The Chilbury Ladies’ Choir, by Jennifer Ryan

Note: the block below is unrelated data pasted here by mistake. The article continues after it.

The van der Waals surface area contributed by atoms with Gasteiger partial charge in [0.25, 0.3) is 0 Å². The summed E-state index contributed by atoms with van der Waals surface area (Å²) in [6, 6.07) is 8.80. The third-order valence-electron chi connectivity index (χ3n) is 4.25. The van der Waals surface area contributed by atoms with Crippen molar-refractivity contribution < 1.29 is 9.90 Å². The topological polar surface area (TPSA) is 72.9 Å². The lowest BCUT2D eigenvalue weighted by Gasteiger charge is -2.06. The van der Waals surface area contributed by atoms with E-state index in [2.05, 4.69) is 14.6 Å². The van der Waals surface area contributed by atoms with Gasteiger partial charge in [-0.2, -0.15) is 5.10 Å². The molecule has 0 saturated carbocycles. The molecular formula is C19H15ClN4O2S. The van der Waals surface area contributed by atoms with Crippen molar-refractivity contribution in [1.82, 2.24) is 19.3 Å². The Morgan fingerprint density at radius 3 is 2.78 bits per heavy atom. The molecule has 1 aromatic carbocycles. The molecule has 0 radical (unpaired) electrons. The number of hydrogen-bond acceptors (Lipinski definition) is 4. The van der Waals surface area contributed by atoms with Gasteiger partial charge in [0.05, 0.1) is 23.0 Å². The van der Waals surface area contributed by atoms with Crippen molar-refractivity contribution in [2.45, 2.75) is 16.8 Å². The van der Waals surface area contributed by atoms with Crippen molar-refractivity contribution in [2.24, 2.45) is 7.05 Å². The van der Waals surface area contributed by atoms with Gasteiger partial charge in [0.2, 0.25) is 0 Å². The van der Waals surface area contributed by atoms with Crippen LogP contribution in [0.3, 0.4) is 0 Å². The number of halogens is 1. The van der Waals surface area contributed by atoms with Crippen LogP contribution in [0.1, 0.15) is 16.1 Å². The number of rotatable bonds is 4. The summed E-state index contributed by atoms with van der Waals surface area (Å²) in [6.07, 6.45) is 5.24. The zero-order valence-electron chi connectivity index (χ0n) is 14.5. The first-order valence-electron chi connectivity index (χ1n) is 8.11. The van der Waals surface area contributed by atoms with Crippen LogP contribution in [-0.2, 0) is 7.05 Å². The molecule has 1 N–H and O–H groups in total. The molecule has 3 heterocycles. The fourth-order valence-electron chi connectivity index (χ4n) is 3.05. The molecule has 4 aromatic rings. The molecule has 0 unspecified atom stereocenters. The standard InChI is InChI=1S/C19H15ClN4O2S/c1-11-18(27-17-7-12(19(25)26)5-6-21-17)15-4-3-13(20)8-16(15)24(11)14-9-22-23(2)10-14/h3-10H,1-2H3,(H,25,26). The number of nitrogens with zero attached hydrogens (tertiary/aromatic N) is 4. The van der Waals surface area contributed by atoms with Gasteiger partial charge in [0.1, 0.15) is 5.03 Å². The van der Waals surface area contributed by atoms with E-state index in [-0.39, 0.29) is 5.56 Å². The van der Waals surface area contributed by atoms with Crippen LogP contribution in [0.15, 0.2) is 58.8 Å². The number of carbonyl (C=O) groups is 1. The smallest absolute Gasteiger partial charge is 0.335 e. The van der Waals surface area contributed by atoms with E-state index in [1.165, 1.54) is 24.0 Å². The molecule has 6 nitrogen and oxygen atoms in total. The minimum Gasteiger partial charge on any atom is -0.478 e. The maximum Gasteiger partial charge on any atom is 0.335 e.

This is not the cozy tale of home front life in an English village that I expected, but instead a grittier, more memorable story of life in southeast England in 1940. Told in letters and diaries, we experience the points of view of several women and one girl in Chilbury. 13-year-old Kitty Winthrop befriends a young Czech evacuee and uncovers disturbing secrets, while her 18-year-old sister Venetia falls hard for a visiting artist. Widowed Mrs. Tilling, who has sent her only son off to war, resents giving his room to Colonel Mallard. Also featured is a conniving midwife who values money over morals. Newcomer Miss Prim starts a ladies only choir, over the objections of traditionalist Mrs. B, and the women gradually learn the power of music to entertain, comfort, and inspire. I would have liked to learn more about Miss Prim and about the backstories of other characters, but found this to be an absorbing, enjoyable pageturner. Readers learn how far a father will go to have an heir, what happens to the survivors when a house is bombed, and how the women of Chilbury struggle to adapt to their new roles during a time of constant change. Readalikes include The Guernsey Literary and Potato Peel Pie Society by Mary Ann Shaffer and Annie Barrows, The War That Saved My Life by Kimberly Brubaker Bradley, and though it’s set decades earlier, The Summer Before the War, by Helen Simonson. A first novel by an editor of non-fiction books, the author was inspired by her grandmother’s stories of life in WWII, and by the many memoirs of life in WWII England that she read, especially those of evacuees.